Table of Contents
- How remote working has affected the rental market
- Rental yield in top cities after COVID-19
- How Coronavirus has affected property rentals in Mumbai
- Rental rates in Delhi-NCR after COVID-19
- Low-priced Noida market shows resilience
- Bangalore, Chennai suffer under rental demand slowdown
- Rental markets in peripheral areas of cities to benefit
- Will rentals drop due to the Coronavirus outbreak?
- Rents waivers
- Impact on rents
- Will rents fall?
Buyers and investors who have invested in immovable assets in India’s rental markets, expecting handsome returns, are a disappointed lot presently. The Coronavirus pandemic has not only triggered a depreciation across India’s leading rental markets but has also left landlords scouting for tenants, amid a large-scale exodus from metro cities.
How remote working has affected the rental market
Worldwide, businesses of all scale and sizes asked their employees to work from their homes, as the Coronavirus advanced, making a significant percentage of the global population ill. As the world was forced into the largest remote-working experiment, starting December 2019, to keep businesses, employments and thus livelihood going, there wasn’t much time to analyse the by-products of this exercise. Without casting any aspersions on the merits of the work-from-home (WFH) concept, which has indeed been a saviour for businesses in these times of extreme difficulties, it would be safe to say it has also brought upon complications of its own. Those who had invested in property markets in India, with an aim to generate rental income, have been at the receiving end of the disruptions caused by the WFH culture that has, in a very short span of time, become the mainstay in work operations.
Rental yield in top cities after COVID-19
Although local brokers are more forthcoming in conceding that rentals are falling, industry experts paint a different picture. According to Kapil Kapur, director – sales and strategy, Bullmen Realty, rentals usually see a growth of 4%-8% on an average every year across India’s leading cities. With the pandemic playing spoilsport, the rental markets in metro cities have registered a ‘marginal fall for only a few projects’, he says. “Some of the key markets in the National Capital Region (NCR) and the Mumbai Metropolitan Region (MMR), which are known to have high rents due to their strategic locations, are expected to have a downward price correction, as remote working becomes the new normal,” says Kapur.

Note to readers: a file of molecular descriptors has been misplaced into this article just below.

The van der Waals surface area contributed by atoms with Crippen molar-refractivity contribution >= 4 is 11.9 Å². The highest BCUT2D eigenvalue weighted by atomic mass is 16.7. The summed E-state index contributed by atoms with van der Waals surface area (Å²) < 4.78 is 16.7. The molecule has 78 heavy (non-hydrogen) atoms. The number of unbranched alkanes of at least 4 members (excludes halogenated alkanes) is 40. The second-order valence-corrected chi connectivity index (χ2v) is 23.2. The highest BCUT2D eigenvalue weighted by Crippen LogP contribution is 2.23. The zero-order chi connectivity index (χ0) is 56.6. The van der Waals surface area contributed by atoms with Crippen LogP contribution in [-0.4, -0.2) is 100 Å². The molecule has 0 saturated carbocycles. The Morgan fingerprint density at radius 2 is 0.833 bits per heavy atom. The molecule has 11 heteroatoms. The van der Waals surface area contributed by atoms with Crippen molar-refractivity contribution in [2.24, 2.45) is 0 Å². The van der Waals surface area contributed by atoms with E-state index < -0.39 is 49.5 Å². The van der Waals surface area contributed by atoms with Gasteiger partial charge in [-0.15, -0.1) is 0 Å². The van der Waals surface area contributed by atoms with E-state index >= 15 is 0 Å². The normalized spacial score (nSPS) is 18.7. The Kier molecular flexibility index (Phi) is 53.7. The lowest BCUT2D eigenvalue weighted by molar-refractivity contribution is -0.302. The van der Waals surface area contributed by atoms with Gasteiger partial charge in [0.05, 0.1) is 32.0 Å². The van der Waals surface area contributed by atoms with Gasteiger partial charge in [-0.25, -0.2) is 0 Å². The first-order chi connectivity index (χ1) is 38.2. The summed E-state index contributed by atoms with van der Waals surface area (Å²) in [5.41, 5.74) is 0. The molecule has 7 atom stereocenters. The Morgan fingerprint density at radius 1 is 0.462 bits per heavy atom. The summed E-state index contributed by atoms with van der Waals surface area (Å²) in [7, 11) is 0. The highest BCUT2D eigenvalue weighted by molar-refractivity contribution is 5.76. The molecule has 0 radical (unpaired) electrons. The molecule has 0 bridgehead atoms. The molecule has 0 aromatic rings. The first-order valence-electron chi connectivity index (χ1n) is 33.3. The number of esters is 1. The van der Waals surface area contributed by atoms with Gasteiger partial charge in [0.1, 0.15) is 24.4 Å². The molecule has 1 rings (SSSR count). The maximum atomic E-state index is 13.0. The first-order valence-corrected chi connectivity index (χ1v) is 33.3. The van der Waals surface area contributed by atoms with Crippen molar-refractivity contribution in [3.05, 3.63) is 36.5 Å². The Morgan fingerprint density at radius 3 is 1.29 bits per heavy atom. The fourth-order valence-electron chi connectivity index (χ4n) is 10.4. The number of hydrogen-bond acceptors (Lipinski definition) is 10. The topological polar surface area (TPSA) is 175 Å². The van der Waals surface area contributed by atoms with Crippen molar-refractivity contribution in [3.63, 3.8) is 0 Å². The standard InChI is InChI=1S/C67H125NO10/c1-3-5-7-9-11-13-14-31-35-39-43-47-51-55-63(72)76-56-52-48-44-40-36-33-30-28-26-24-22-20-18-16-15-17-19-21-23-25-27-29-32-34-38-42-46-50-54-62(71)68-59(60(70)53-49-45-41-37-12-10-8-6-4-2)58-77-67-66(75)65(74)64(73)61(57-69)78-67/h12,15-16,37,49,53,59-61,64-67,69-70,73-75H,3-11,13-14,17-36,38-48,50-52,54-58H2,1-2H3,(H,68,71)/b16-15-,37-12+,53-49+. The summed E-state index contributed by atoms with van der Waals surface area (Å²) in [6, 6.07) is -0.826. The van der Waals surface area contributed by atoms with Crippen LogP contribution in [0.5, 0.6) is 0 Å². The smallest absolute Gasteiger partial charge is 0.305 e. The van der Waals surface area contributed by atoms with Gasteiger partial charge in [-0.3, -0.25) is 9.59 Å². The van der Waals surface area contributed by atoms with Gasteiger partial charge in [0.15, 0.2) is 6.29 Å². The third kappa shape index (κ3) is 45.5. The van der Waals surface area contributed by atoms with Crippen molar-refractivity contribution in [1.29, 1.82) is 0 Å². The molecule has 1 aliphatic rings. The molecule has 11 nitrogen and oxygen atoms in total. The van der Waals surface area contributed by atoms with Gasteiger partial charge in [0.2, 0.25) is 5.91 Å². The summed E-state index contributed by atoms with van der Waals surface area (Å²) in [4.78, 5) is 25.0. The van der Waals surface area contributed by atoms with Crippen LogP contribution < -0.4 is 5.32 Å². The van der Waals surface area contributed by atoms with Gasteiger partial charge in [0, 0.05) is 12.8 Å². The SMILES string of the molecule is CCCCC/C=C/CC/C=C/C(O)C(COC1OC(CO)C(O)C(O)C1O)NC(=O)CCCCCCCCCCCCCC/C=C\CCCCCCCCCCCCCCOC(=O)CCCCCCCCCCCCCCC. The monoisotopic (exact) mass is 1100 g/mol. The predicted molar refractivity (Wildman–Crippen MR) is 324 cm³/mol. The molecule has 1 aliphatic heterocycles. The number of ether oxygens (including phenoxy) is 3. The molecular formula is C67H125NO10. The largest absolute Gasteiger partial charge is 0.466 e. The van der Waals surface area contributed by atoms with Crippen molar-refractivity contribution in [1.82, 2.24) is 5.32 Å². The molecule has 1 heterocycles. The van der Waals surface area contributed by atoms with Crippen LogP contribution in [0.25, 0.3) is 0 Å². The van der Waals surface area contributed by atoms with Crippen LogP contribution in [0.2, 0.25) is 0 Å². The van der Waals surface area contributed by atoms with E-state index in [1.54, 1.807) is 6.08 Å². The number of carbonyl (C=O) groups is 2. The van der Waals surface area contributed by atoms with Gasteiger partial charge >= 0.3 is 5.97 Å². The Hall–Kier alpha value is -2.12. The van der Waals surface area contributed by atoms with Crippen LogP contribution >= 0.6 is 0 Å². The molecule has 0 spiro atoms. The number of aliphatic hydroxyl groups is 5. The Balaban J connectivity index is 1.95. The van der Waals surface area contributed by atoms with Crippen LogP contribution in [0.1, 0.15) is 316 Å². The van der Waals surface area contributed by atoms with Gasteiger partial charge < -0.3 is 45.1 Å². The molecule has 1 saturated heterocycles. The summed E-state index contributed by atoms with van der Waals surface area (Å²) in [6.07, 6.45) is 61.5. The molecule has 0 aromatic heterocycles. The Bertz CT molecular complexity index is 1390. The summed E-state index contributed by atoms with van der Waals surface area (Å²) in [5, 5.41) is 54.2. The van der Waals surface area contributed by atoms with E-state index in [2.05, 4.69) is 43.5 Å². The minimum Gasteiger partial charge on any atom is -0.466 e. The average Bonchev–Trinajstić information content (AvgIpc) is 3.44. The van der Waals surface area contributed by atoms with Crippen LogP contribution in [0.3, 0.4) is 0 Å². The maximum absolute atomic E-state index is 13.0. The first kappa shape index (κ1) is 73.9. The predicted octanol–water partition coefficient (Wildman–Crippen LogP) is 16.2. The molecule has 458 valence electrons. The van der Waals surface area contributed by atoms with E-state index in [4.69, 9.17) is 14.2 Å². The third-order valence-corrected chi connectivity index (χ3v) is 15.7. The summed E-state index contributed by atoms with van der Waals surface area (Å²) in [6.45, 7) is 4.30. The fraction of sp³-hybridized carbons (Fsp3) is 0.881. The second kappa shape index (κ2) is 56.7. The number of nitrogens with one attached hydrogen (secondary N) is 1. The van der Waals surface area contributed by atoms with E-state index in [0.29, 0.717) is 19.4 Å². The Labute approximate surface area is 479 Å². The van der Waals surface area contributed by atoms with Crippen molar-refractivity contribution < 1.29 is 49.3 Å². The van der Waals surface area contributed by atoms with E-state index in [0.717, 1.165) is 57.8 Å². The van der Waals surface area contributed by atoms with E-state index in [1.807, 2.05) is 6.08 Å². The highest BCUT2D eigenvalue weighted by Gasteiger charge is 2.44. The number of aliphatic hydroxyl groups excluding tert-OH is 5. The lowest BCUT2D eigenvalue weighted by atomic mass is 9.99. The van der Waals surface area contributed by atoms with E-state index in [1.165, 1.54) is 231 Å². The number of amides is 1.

See also: Can a tenant not paying rent in India during COVID-19 be evicted?
The degree of impact of the Coronavirus on rental yields in various prime markets, differs widely. The hardest hit from the extraordinary change, are cities like Mumbai, which are highly overvalued. While industry estimates peg the average reduction in rentals in Mumbai between 20% and 25%, since the Coronavirus pandemic struck, the percentage varies depending on the area. Unaffordable housing prices have made the rental market successful.
Nevertheless, in prime locations like Bandra, where monthly rents could easily be Rs 1 lakh a month for a fairly large 3BHK home, landlords are finding it extremely hard to get Rs 70,000 a month. In Worli, rents are down to Rs 1 lakh to Rs 1.20 lakhs, from Rs 1.50 lakhs per month.
“Business is so bad that I have not been able to close any deal since March 2020. If anything, tenants who are still living in the city, regularly call me, asking me to get in touch with the landlord for rent reduction,” says Raghav Kulbey, a realty broker operating in Bandra. Kulbey expects a further correction in rentals, as the unlock process allows more people to vacate the city and move to their hometowns, as they continue to work from home.